Not long ago when I ordered wine for delivery from a local supermarket (not Bottle Barn, of course) my requested bottle of Sauvignon Blanc came to my door as a Cabernet Sauvignon. Obviously, some basic wine education is in order at that establishment, or was the delivery of wine from the same family somehow appropriate?
Cabernet Sauvignon, a red wine, is made from the eponymous grape, which is the most widely planted variety worldwide. It’s often referred to simply as “Cab.” Sauvignon Blanc is an older varietal, white in color, producing a white wine that is also extremely popular throughout the globe. “Cab,” however, could also refer to Cabernet Franc, a red wine made from red grapes, often used in blending, though there are great Cab Franc varietal wines too.
Cabernet Sauvignon, it turns out from genetic testing, is a cross between Cabernet Franc and Sauvignon Blanc. All three originally came from France, and all three are permitted varieties in Bordeaux.
Somehow Cabernet Sauvignon came out producing relatively tannic, robust red wines, with lots of complexity and potential for ageing (if that’s how they’re made). The parents Cabernet Franc and Sauvignon Blanc, however, do not produce heavy, tannic wines, and are best consumed when fairly young.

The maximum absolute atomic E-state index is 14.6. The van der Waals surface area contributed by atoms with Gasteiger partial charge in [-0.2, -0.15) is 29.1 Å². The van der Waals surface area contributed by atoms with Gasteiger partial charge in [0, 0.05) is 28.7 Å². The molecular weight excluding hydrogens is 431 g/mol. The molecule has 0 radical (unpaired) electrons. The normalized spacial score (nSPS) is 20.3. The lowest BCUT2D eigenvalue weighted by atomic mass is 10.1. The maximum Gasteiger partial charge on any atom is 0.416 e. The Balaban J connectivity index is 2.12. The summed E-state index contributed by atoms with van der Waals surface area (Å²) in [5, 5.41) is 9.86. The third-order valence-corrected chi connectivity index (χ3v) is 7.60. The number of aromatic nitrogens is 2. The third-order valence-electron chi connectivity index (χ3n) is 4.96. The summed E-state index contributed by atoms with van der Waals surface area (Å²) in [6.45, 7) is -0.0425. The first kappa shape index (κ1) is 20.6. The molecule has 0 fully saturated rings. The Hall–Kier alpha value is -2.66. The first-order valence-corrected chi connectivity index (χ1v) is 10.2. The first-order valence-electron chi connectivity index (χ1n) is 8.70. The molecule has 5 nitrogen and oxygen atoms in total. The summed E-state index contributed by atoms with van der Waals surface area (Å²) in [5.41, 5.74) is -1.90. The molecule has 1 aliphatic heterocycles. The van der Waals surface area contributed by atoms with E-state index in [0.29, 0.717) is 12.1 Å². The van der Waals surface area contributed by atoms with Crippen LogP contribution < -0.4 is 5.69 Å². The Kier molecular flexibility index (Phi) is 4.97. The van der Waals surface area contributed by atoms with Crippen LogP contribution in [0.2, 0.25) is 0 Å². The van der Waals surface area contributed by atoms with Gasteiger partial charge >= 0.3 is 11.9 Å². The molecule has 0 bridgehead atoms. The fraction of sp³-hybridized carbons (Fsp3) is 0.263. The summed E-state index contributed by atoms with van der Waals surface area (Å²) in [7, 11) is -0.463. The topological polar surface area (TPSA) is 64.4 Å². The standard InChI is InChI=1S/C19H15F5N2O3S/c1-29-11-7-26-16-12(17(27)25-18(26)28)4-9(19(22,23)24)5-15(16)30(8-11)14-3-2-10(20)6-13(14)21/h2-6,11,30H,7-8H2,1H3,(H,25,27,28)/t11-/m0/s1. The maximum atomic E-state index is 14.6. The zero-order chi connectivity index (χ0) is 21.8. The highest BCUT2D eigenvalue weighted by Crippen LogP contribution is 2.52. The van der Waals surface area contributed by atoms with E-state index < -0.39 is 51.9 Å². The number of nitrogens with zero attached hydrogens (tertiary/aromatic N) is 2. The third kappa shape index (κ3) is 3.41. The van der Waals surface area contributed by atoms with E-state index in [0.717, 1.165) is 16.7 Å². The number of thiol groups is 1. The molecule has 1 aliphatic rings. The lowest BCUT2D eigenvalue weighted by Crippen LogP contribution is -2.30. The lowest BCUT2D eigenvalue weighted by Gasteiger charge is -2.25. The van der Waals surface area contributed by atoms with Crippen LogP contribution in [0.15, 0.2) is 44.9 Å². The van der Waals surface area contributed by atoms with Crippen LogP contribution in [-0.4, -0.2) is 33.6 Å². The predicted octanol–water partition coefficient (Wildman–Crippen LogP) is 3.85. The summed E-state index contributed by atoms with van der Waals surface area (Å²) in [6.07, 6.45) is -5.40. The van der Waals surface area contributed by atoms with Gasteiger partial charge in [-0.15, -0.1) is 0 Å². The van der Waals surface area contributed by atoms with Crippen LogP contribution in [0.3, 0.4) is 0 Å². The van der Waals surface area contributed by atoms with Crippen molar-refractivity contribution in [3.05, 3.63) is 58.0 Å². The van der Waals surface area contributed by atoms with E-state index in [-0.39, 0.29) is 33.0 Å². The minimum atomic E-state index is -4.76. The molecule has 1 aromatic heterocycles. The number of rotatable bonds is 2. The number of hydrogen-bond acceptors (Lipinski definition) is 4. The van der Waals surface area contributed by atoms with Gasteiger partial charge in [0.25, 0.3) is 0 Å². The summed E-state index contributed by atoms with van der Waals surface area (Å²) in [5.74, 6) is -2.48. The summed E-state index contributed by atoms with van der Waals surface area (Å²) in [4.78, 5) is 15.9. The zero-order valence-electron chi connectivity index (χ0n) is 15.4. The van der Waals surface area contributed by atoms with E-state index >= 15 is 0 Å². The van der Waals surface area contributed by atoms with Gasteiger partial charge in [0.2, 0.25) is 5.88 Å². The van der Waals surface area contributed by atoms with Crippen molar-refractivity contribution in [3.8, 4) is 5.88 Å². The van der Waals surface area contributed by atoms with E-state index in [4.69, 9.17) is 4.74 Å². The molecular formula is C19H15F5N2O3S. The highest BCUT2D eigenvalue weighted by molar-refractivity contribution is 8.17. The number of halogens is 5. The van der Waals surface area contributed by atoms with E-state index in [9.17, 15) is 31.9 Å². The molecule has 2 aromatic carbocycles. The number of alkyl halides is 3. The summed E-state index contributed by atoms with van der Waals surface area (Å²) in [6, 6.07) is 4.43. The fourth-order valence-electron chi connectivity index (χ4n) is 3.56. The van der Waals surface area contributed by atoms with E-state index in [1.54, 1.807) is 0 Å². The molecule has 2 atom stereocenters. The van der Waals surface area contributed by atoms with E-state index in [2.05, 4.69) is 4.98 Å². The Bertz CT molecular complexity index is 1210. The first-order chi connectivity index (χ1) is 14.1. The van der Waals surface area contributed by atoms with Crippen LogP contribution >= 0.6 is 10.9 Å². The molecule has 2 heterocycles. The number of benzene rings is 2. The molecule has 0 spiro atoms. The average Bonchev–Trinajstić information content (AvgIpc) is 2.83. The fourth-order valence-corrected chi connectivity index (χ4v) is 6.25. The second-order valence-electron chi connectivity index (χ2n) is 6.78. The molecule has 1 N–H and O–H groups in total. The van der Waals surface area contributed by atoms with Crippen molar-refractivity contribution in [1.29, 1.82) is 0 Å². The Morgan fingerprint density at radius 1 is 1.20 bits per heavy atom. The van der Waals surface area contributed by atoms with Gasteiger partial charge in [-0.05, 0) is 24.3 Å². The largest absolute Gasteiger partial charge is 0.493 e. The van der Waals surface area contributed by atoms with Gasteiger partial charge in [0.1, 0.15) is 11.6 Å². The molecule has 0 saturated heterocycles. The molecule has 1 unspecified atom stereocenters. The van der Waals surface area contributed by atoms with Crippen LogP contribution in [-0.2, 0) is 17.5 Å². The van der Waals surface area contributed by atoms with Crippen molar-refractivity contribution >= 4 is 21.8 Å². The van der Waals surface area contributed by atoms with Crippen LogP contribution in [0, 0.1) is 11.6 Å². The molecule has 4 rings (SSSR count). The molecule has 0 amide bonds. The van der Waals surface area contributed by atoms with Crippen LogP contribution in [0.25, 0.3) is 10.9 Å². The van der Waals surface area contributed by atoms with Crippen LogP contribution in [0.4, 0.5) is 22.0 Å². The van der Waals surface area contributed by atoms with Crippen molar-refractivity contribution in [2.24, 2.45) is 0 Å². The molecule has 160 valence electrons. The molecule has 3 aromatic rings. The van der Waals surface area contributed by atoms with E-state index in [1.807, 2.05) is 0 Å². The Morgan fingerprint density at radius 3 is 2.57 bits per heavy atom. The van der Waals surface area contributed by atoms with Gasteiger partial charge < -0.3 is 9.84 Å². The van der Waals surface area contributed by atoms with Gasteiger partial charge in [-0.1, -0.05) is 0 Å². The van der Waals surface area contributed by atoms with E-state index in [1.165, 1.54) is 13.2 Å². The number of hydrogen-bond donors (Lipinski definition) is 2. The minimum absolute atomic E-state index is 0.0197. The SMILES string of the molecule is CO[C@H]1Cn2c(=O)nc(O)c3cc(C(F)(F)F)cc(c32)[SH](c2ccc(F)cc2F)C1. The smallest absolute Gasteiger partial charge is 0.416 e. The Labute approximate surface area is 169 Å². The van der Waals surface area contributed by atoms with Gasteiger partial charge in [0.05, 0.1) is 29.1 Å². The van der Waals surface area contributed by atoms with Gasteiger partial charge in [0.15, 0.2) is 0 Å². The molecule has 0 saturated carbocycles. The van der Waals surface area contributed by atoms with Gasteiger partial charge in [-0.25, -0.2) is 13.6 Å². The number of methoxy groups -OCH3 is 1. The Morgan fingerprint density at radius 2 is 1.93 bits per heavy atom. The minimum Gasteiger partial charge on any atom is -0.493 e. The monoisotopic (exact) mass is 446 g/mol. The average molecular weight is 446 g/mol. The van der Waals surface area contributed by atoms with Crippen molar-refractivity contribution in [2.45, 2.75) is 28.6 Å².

All three are highly adaptable and relatively easy to grow, and it could be fun to host a wine dinner where all three are served. Cabernet Franc features less tannins than Cab Sauvignon, but still maintains balanced acidity and a savory quality, with elements of green bell pepper and spices alongside mellow red, purple, and black fruit flavors. It boasts floral and herbal aromas rather than smoke, spice, and tar of Cabernet Sauvignon. The 2017 Robert Mondavi Oakville Cabernet Franc, for example, has aromas of plums and blackberries with an notes of sandalwood, camphor, lavender and bay leaves. 100% of the fruit came from the famed To Kalon Vineyard. James Suckling says drink it now or hold it for a few years (or both).
There are too many Cabernet Sauvignon wines to choose from, but one classic example from California is the 2017 Inglenook Cabernet Sauvignon from the Rutherford appellation in the Napa Valley. Suckling says it boasts aromas of “currants, blackberries and violets” with “a medium body and firm, tight tannins that give it length and structure.” Typical for these wines that open up substantially after ageing, its recommended to consume after 2022.
Sauvignon Blanc makes a nice aperitif as well as consumed with appetizers. A wine from France’s Sancerre appellation in the Loire Valley is perfect! Consider the 2020 Francois Cotat Cul de Beaujeu Sancerre, which is made from 100% organically-grown grapes. It entices you with aromas of apricots, peaches, citrus, and wildflowers. On the palate there is poached pear, candied quince and a suggestion of anise.
All Bottle Barn wines are available for delivery across the USA, and we won’t give you a Cab Sauv when you order a Sauv Blanc, promise!
Written By: - Charlie Leary